(edit: Disclaimer: This isn't meant to be a statement on Go or the advisability of this proposal. Go isn't really meant for the kinds of applications where I've seen real benefit from generics.)


Whether you find yourself using them and whether they're actually necessary are two different things :)

I've gotten use out of generics in "application code", but I've also been bewildered by overly-complex generics-within-generics-within-generics written by other people in application code. It's hard to be conclusive, but I wouldn't be surprised if they've done more harm than good across application contexts.


> overly-complex generics-within-generics-within-generics

To me, that's a shining example of the problems I've run myself into when trying to squeeze much power out of Java-style generics. I never seem to encounter similar problems in F#. Scala, it depends on how successful I am at not losing a boot in the mud.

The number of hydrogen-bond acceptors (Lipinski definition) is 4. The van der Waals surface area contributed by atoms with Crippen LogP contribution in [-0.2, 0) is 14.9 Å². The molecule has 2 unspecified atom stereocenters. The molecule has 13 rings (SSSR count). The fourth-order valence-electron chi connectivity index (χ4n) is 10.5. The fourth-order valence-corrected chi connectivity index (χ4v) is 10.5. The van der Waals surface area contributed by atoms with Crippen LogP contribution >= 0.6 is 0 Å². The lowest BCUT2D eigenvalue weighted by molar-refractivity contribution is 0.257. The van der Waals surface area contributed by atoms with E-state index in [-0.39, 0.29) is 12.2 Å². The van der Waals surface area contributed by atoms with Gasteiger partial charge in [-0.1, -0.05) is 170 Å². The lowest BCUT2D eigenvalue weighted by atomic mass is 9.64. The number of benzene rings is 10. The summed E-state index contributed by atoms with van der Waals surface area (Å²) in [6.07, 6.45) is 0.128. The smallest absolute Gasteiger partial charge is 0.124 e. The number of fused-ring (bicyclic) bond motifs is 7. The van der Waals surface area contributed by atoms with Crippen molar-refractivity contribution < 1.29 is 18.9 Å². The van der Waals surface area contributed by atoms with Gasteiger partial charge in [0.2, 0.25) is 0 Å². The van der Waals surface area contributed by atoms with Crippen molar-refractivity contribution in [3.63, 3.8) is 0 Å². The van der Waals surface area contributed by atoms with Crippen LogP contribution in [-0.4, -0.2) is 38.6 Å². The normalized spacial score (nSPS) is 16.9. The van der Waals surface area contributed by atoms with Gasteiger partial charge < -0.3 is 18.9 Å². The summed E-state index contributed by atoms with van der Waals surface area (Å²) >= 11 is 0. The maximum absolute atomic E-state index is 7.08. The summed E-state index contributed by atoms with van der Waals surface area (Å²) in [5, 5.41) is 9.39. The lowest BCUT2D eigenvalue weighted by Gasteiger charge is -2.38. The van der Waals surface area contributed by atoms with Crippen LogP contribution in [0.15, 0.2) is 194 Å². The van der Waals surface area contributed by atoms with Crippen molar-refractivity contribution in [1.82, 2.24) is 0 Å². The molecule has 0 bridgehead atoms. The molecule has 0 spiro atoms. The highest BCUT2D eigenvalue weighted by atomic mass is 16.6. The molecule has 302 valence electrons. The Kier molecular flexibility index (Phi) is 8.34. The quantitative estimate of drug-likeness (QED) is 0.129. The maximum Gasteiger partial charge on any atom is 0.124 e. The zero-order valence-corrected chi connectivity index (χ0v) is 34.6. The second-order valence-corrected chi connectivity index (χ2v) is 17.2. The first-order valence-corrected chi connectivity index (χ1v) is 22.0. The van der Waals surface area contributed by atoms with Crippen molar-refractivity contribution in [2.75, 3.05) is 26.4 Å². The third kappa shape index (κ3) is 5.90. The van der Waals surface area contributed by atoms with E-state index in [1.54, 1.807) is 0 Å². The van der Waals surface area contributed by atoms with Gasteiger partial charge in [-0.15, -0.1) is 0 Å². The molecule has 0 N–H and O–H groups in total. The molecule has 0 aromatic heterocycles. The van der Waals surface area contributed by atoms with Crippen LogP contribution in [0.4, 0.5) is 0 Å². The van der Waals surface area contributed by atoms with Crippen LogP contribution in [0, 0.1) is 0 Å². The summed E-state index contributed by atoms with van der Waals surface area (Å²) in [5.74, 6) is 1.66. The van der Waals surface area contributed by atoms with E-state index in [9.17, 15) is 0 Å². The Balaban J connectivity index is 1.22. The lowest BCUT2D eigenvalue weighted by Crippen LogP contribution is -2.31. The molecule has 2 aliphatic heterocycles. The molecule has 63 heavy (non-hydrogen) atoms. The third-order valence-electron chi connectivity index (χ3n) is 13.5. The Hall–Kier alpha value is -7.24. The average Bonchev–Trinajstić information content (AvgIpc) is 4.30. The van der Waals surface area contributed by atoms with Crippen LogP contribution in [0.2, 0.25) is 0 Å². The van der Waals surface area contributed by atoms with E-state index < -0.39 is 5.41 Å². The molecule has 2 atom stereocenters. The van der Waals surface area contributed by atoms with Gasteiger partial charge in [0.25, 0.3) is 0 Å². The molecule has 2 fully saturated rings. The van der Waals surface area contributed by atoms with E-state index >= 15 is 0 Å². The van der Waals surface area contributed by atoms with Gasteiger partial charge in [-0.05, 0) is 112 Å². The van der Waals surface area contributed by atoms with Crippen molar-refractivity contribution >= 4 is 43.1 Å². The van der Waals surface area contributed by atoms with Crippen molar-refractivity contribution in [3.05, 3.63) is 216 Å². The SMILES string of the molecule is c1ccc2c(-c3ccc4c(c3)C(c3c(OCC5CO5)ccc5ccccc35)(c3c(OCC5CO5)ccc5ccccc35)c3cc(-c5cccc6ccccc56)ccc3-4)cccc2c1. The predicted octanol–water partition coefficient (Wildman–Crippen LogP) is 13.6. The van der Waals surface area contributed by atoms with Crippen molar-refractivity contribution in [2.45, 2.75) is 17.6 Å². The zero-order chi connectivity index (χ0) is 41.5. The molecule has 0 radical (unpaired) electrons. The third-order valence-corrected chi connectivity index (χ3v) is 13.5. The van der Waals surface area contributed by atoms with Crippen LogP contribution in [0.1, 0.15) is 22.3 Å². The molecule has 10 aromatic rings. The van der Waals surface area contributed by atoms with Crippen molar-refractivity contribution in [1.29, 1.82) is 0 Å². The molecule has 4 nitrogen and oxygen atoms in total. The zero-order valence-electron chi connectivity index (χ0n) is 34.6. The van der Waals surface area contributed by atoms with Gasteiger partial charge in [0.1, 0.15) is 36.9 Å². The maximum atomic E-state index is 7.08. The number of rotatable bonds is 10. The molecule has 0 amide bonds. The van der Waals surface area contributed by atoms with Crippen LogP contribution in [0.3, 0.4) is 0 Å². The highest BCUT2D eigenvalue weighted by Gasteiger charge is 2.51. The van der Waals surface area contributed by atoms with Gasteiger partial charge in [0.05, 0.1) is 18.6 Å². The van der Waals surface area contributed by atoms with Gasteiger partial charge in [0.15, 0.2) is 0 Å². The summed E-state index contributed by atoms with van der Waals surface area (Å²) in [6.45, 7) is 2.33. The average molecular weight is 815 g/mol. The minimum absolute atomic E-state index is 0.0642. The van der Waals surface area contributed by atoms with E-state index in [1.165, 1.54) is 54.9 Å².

Generic programming was born in a language whose other pioneering features were algebraic data types and an HM type system. I've never really seen a first-rate example of one that didn't come paired with at least passable examples of the others.


It's a real pain in the ass not having generics any time you're working with algorithms and data structures. Linked lists? Graphs? Trees? Go is generally quite nice to work with but it implementing these basic structures again and again with different underlying data types makes me feel like I'm writing Java. Which is ironic because, you know, Java has generics.


I think the idea is that these fundamentals could/should be supplied by the standard library